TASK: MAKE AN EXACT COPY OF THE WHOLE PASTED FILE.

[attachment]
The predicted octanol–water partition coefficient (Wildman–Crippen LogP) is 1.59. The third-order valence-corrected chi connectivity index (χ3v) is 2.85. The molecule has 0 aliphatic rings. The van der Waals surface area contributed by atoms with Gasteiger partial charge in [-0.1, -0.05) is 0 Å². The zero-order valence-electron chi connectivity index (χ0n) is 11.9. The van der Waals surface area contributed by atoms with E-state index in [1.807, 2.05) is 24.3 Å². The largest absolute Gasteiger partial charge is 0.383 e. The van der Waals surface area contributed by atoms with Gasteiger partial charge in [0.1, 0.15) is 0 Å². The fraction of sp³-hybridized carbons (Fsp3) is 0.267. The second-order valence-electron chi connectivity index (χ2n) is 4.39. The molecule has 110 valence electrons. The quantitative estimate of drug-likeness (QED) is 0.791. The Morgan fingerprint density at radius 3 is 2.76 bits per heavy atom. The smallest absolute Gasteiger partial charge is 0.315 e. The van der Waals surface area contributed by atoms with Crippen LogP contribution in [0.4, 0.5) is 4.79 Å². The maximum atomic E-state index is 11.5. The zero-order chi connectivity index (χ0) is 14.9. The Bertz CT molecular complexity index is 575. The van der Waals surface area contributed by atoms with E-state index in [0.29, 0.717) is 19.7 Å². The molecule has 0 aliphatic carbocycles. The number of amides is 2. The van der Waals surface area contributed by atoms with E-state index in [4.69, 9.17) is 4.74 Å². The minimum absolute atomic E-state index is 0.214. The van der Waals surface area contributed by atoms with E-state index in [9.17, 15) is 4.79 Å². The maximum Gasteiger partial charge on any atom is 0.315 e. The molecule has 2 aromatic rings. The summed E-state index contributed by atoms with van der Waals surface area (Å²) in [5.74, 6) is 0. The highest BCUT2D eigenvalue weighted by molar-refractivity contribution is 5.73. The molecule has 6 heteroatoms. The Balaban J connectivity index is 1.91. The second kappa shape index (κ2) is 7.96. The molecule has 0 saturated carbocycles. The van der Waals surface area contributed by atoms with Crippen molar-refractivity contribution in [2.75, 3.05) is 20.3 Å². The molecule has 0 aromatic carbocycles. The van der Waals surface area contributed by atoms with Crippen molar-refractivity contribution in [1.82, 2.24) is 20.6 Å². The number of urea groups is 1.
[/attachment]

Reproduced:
The predicted octanol–water partition coefficient (Wildman–Crippen LogP) is 1.59. The third-order valence-corrected chi connectivity index (χ3v) is 2.85. The molecule has 0 aliphatic rings. The van der Waals surface area contributed by atoms with Gasteiger partial charge in [-0.1, -0.05) is 0 Å². The zero-order valence-electron chi connectivity index (χ0n) is 11.9. The van der Waals surface area contributed by atoms with E-state index in [1.807, 2.05) is 24.3 Å². The largest absolute Gasteiger partial charge is 0.383 e. The van der Waals surface area contributed by atoms with Gasteiger partial charge in [0.1, 0.15) is 0 Å². The fraction of sp³-hybridized carbons (Fsp3) is 0.267. The second-order valence-electron chi connectivity index (χ2n) is 4.39. The molecule has 110 valence electrons. The quantitative estimate of drug-likeness (QED) is 0.791. The Morgan fingerprint density at radius 3 is 2.76 bits per heavy atom. The smallest absolute Gasteiger partial charge is 0.315 e. The van der Waals surface area contributed by atoms with Crippen LogP contribution in [0.4, 0.5) is 4.79 Å². The maximum atomic E-state index is 11.5. The zero-order chi connectivity index (χ0) is 14.9. The Bertz CT molecular complexity index is 575. The van der Waals surface area contributed by atoms with E-state index in [0.29, 0.717) is 19.7 Å². The molecule has 0 aliphatic carbocycles. The number of amides is 2. The van der Waals surface area contributed by atoms with E-state index in [4.69, 9.17) is 4.74 Å². The minimum absolute atomic E-state index is 0.214. The van der Waals surface area contributed by atoms with E-state index in [9.17, 15) is 4.79 Å². The maximum Gasteiger partial charge on any atom is 0.315 e. The molecule has 2 aromatic rings. The summed E-state index contributed by atoms with van der Waals surface area (Å²) in [5.74, 6) is 0. The highest BCUT2D eigenvalue weighted by molar-refractivity contribution is 5.73. The molecule has 6 heteroatoms. The Balaban J connectivity index is 1.91. The second kappa shape index (κ2) is 7.96. The molecule has 0 saturated carbocycles. The van der Waals surface area contributed by atoms with Crippen molar-refractivity contribution in [2.75, 3.05) is 20.3 Å². The molecule has 0 aromatic carbocycles. The van der Waals surface area contributed by atoms with Crippen molar-refractivity contribution in [1.82, 2.24) is 20.6 Å². The number of urea groups is 1.